We previously reviewed the 8GB version of the Survivor and were impressed enough to give it a Kick Ass award, due in part to its ability to survive our extensive series of durability tests unscathed. But although the 8GB Survivor attained our penultimate rating, we did have a few minor quibbles with it. In our earlier review, we noted that the drive lacked the promised TrueCrypt encryption software, one rubber grip was loose, and the device made an annoying squeak when opened or closed. With the 32GB version, the software is there and the grips are tightly affixed; however, that annoying squeak remains, so the Survivor is still not the best storage device if you should need to avoid detection while on a secret mission.
We also put the 32GB Survivor through a series of rigorous stress tests. We hurled it down flights of stairs, froze it within a glass of water, submerged it, and stomped it. We stopped short of seeing how it reacted to the force of a ball-peen hammer, feeling that only a near-impossible series of unfortunate events would lead to such an event transpiring in a real-world setting (though, truth be told, we have retrieved some luggage that looked as though it had been sent through a thresher, so perhaps we did stop short in our tests). The Survivor does, however, remain true to its name.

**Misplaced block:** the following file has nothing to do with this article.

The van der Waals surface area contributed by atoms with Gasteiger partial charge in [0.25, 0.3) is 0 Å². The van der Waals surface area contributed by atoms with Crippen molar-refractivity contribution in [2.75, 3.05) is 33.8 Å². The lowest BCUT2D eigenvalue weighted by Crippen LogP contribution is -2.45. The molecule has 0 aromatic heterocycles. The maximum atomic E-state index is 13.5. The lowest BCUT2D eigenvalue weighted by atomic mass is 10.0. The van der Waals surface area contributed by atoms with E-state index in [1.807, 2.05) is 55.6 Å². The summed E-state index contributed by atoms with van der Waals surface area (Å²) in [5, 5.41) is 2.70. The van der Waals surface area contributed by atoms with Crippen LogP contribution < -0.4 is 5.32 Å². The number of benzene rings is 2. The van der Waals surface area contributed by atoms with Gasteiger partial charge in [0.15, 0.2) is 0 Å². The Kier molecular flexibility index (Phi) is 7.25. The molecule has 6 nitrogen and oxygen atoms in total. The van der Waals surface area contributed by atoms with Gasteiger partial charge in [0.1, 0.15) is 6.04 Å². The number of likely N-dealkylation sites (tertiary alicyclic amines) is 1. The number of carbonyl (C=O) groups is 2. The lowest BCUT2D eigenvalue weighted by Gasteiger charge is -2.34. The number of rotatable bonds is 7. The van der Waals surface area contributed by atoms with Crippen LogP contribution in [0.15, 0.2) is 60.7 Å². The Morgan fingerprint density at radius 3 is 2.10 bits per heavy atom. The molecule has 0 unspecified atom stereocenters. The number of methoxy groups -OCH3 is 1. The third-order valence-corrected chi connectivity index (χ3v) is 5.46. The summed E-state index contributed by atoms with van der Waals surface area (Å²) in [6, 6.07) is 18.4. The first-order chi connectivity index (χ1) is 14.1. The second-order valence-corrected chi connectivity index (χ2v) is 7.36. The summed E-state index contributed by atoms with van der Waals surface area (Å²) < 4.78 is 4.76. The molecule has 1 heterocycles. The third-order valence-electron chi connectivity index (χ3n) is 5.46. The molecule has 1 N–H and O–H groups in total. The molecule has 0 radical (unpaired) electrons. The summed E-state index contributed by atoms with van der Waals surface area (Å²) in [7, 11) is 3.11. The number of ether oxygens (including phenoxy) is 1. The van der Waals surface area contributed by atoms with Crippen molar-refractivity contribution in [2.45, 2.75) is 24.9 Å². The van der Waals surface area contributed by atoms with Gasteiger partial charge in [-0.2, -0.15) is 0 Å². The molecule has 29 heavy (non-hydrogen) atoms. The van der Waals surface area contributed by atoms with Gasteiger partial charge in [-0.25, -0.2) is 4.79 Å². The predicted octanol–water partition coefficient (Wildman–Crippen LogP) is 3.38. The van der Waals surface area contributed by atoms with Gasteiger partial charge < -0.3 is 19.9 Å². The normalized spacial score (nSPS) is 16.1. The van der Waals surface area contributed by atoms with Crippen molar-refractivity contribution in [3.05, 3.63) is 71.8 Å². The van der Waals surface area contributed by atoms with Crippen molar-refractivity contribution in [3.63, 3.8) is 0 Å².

Overall, the Survivor did well in our benchmark tests—except in our small-file write test; the Survivor took 11:22 (min:sec) to complete this test, compared to the 9:34 that OCZ's 32GB ATV required. The Survivor has done nothing to lose its status as Kick Ass worthy and remains the best choice for those with James Bondian inclinations—its included encryption software and ability to stand up to abuse make it a worthy accessory on all your top-secret missions.
Indestructible formfactor makes this a go-to device for your next secret mission